A computer science student first learns problem solving in data structures and algorithms. She learns to define a problem clearly, break it into solvable components, reason about the correctness of any proposed solution, measure resources used by her solution (space and time) and how to use them efficiently.

But when computer scientists apply these problemĀsolving skills to questions and systems that impact society, responsible problem design and solution requires that we model societal costs and resources accurately. In these curricular components, we aim to bring questions and issues from impacted societal domains into the data structures and algorithms curriculum where computer science students first learn a problemĀsolving mindset. We aim to create computer scientists who naturally consider issues such as sustainability, racism, and community impact (e.g., of surveillance) alongside matters of data structure design and complexity.

On this site, we will post the slides and assignments for curricular modules that are core components of the standard data structures and algorithms curriculum reimagined to include a focus on responsibility.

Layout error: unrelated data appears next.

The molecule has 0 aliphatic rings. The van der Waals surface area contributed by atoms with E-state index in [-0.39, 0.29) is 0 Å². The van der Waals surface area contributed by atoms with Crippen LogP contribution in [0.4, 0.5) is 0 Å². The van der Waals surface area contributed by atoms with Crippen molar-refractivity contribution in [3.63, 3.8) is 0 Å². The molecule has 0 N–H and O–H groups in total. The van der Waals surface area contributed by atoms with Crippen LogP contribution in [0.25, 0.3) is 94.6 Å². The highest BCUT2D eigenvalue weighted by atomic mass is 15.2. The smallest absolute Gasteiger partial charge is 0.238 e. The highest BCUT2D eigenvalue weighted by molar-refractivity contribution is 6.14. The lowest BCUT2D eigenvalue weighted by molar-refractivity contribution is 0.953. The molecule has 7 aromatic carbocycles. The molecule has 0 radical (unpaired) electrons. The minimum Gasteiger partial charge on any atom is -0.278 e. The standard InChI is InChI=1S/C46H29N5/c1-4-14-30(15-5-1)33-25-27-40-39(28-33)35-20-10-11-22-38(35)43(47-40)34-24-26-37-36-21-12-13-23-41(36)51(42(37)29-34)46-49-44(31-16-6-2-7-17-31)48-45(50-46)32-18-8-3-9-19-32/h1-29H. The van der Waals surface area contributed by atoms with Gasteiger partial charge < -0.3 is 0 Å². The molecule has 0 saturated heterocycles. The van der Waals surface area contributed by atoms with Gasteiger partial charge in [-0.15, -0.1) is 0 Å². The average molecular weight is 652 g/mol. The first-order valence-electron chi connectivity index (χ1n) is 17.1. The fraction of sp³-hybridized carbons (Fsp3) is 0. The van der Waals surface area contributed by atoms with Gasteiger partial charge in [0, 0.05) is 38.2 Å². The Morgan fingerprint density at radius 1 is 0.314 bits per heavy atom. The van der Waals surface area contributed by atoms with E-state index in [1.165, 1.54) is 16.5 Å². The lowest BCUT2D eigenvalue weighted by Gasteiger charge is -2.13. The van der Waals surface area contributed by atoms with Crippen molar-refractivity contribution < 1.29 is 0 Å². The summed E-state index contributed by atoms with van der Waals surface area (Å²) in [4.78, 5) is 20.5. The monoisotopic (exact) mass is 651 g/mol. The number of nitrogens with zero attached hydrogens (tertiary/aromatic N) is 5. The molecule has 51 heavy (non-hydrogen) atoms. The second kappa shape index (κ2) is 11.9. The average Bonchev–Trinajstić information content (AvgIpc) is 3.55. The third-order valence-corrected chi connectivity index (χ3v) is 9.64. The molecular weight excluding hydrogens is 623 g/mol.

More soon!

The goal of this lesson and assignment is to introduce students to the environmental impacts of computing.

**Level**: This lesson is designed to accompany Chapter 2 of Algorithm Design by Kleinberg and Tardos, and could also generally be used
as a second lesson on complexity after the initial introduction of the high level and/or formal definitions in a data structures or algorithms
course.

**Background**: In order to determine the energyusage and CO2 emissions of a function, the Python 3 package energyusage uses methodology outlined in this paper.

Slides (pptx) Homework (tex) Homework (pdf)

*This lesson was created with the help of Jon Wilson in Haverford College's Environmental Studies Department.*

Suresh Venkatasubramanian, Sorelle Friedler, Seny Kamara, and Kathi Fisler.

This project is funded by the Mozilla Responsible Computer Science Challenge.